Senior Jordan Kelley and NOCCA sophomore Carlie Goodlett are picture perfect as the lovers Marius and Cosette. Although Cosette is an underwritten role, Goodlett gives her a crystalline soprano that is pure and lovely. Together, she and Kelley present a palpable feeling of the exuberance of youthful love. Kelley brings a fine voice to stage, rich and filled with emotion. He is notable in bringing precise nuance to the musical’s most intimate and reflective moments, such as in “Empty Chairs at Empty Tables,” in which he confronts his own survivor’s guilt after the attack on the barricades.
New to the Phils, NOCCA junior Nicolette Sigur is heartbreaking as Fantine. Her rendition of “I Dreamed a Dream,” one of the show’s biggest breakout hits, is just beautiful.
Junior Blaise Bonura and Lauren Haefele, a junior at the Academy of Sacred Heart, are rousing as the comically vulgar Thénardiers, providing ample comic relief.
Homeschooled senior Riley Tafaro brings a ringing voice and feisty characterization to Éponine. Her death scene is one of many for which audience members should have handkerchiefs at the ready.
In other smaller but key roles, junior John Howell is the dignified and compassionate Bishop of Digne. His brief scene with Busenlener in the prologue encapsulates the key theme of the entire show, one man’s struggle with his own conscience and striving for redemption. Eighth grader Carter Morris vividly makes his mark as the spunky Gavroche, singing and acting with bold flair. Senior Edward Medina is effective as the leader of the rebelling students, Enjolras. With a commanding voice, his call to arms has the audience ready to rise up with him.
With one of the largest casts ever assembled on the Phils’ stage, even the smallest roles in the ensemble create distinct and detailed characterizations. In that regard, although Les Misérables is not a big dance show, choreographer Kenny Beck ’79 fills the stage with stylized movement and paints lovely tableaux creating compelling images. The waltz of the second act wedding scene is nicely done, led by senior Matthew O’Neill and Isidore Newman senior Ellanor Patton.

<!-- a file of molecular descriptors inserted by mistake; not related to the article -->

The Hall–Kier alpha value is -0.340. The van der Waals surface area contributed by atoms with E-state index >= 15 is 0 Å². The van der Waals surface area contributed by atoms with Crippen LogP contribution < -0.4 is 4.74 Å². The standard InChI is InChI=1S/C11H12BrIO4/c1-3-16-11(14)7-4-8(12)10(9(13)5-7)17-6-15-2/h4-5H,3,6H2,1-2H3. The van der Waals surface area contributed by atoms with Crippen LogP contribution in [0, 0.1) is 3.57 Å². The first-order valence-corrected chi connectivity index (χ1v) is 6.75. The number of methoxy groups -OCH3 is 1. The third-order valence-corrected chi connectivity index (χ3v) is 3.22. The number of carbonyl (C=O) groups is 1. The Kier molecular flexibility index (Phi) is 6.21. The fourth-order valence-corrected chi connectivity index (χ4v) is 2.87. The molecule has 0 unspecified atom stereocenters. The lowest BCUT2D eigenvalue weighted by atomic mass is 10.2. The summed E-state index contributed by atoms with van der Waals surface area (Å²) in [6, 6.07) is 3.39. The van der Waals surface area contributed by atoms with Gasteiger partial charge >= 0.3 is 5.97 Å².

Overall, this first-class production looks as sumptuous as it sounds. Set designs and lighting under technical director Ron Goldberg are elaborate and functional. Costumes by Dee Allen and Julie Winn are from the top drawer and true to the period. Senior Jamal Jordan commands the hard-working backstage crew as stage manager.
Conductor Jason Giaccone leads the backstage orchestra through the unremitting score with precision and grace. The orchestra drives the big ensemble pieces (“Do You Hear the People Sing,” “One Day More”) with rousing bombast and the quieter moments with gentle serenity. A good balance of sound is maintained throughout between the orchestra and the singers.
With its thunderous score and unbridled emotions, Les Misérables pushes every emotional button. This fine production proves its power and cuts to the core of its universal truths about the nobility of the human heart and soul.
A faculty member with the Theology Department, Ted Mahne also is the dean of New Orleans theater writers, serving as the chief theater critic for The Times-Picayune and NOLA.com.
Adult – $15 advanced purchase / $20 at the door
Student – $10 advanced purchase / $15 at the door
Show Dates & Times
- Friday, April 7 @ 7:30 PM
- Saturday, April 8 @ 2:00 PM (matinee)
- Saturday, April 8 @ 7:30 PM